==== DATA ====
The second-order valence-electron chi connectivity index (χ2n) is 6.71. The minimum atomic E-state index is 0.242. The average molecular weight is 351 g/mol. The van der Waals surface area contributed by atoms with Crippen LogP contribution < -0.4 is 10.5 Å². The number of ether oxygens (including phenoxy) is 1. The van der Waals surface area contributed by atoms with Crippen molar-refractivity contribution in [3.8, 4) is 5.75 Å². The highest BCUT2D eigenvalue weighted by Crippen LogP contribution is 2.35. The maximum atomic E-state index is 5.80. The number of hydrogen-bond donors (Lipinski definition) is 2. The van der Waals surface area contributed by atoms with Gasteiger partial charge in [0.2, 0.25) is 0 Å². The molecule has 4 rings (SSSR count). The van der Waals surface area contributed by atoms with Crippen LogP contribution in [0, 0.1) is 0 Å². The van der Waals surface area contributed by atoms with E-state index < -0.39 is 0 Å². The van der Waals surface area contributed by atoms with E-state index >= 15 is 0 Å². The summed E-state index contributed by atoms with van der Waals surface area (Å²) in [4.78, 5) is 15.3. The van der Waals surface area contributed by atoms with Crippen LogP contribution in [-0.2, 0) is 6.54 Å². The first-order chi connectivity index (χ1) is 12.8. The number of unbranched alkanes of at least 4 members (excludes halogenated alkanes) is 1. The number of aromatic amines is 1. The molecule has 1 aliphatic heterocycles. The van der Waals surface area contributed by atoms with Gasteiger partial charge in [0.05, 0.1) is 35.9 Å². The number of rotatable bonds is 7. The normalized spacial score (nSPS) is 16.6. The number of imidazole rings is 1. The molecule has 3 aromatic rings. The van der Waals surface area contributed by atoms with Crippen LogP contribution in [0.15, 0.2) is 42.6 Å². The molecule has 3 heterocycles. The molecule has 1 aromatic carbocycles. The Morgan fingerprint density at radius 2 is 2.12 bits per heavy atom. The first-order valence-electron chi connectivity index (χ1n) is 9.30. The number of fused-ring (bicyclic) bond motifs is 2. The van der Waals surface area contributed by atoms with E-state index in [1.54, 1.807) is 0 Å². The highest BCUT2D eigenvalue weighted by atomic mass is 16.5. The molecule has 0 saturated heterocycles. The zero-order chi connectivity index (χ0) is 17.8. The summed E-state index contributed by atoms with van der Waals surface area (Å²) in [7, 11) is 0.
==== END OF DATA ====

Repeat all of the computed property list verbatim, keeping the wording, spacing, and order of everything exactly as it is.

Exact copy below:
The second-order valence-electron chi connectivity index (χ2n) is 6.71. The minimum atomic E-state index is 0.242. The average molecular weight is 351 g/mol. The van der Waals surface area contributed by atoms with Crippen LogP contribution < -0.4 is 10.5 Å². The number of ether oxygens (including phenoxy) is 1. The van der Waals surface area contributed by atoms with Crippen molar-refractivity contribution in [3.8, 4) is 5.75 Å². The highest BCUT2D eigenvalue weighted by Crippen LogP contribution is 2.35. The maximum atomic E-state index is 5.80. The number of hydrogen-bond donors (Lipinski definition) is 2. The van der Waals surface area contributed by atoms with Gasteiger partial charge in [0.2, 0.25) is 0 Å². The molecule has 4 rings (SSSR count). The van der Waals surface area contributed by atoms with Crippen LogP contribution in [0, 0.1) is 0 Å². The van der Waals surface area contributed by atoms with E-state index < -0.39 is 0 Å². The van der Waals surface area contributed by atoms with E-state index >= 15 is 0 Å². The summed E-state index contributed by atoms with van der Waals surface area (Å²) in [4.78, 5) is 15.3. The van der Waals surface area contributed by atoms with Crippen LogP contribution in [-0.2, 0) is 6.54 Å². The first-order chi connectivity index (χ1) is 12.8. The number of unbranched alkanes of at least 4 members (excludes halogenated alkanes) is 1. The number of aromatic amines is 1. The molecule has 1 aliphatic heterocycles. The van der Waals surface area contributed by atoms with Gasteiger partial charge in [0.05, 0.1) is 35.9 Å². The number of rotatable bonds is 7. The normalized spacial score (nSPS) is 16.6. The number of imidazole rings is 1. The molecule has 3 aromatic rings. The van der Waals surface area contributed by atoms with Crippen LogP contribution in [0.15, 0.2) is 42.6 Å². The molecule has 3 heterocycles. The molecule has 1 aromatic carbocycles. The Morgan fingerprint density at radius 2 is 2.12 bits per heavy atom. The first-order valence-electron chi connectivity index (χ1n) is 9.30. The number of fused-ring (bicyclic) bond motifs is 2. The van der Waals surface area contributed by atoms with E-state index in [1.54, 1.807) is 0 Å². The highest BCUT2D eigenvalue weighted by atomic mass is 16.5. The molecule has 0 saturated heterocycles. The zero-order chi connectivity index (χ0) is 17.8. The summed E-state index contributed by atoms with van der Waals surface area (Å²) in [7, 11) is 0.